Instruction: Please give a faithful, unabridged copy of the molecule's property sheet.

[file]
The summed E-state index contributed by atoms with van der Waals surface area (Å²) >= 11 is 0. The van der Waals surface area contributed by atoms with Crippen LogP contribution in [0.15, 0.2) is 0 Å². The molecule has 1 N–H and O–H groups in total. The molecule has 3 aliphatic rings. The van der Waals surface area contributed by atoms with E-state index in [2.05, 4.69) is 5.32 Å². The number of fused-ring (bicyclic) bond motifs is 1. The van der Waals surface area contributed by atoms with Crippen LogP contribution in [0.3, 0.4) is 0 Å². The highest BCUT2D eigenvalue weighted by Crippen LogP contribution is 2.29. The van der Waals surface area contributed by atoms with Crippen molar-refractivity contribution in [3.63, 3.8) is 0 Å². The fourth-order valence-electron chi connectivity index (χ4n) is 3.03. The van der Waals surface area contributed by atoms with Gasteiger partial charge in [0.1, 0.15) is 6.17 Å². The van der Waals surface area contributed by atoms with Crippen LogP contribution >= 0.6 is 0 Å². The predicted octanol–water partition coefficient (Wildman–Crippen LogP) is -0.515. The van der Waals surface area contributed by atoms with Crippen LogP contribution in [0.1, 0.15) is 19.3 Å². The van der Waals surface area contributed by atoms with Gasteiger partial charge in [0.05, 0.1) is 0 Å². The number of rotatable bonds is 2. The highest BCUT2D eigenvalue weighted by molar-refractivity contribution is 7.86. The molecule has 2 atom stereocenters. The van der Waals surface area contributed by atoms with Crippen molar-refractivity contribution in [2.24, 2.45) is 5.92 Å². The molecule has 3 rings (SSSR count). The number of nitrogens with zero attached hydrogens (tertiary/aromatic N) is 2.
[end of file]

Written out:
The summed E-state index contributed by atoms with van der Waals surface area (Å²) >= 11 is 0. The van der Waals surface area contributed by atoms with Crippen LogP contribution in [0.15, 0.2) is 0 Å². The molecule has 1 N–H and O–H groups in total. The molecule has 3 aliphatic rings. The van der Waals surface area contributed by atoms with E-state index in [2.05, 4.69) is 5.32 Å². The number of fused-ring (bicyclic) bond motifs is 1. The van der Waals surface area contributed by atoms with Crippen LogP contribution in [0.3, 0.4) is 0 Å². The highest BCUT2D eigenvalue weighted by Crippen LogP contribution is 2.29. The van der Waals surface area contributed by atoms with Crippen molar-refractivity contribution in [3.63, 3.8) is 0 Å². The fourth-order valence-electron chi connectivity index (χ4n) is 3.03. The van der Waals surface area contributed by atoms with Gasteiger partial charge in [0.1, 0.15) is 6.17 Å². The van der Waals surface area contributed by atoms with Crippen LogP contribution >= 0.6 is 0 Å². The predicted octanol–water partition coefficient (Wildman–Crippen LogP) is -0.515. The van der Waals surface area contributed by atoms with Crippen LogP contribution in [0.1, 0.15) is 19.3 Å². The van der Waals surface area contributed by atoms with Gasteiger partial charge in [0.05, 0.1) is 0 Å². The number of rotatable bonds is 2. The highest BCUT2D eigenvalue weighted by molar-refractivity contribution is 7.86. The molecule has 2 atom stereocenters. The van der Waals surface area contributed by atoms with Crippen molar-refractivity contribution in [2.24, 2.45) is 5.92 Å². The molecule has 3 rings (SSSR count). The number of nitrogens with zero attached hydrogens (tertiary/aromatic N) is 2.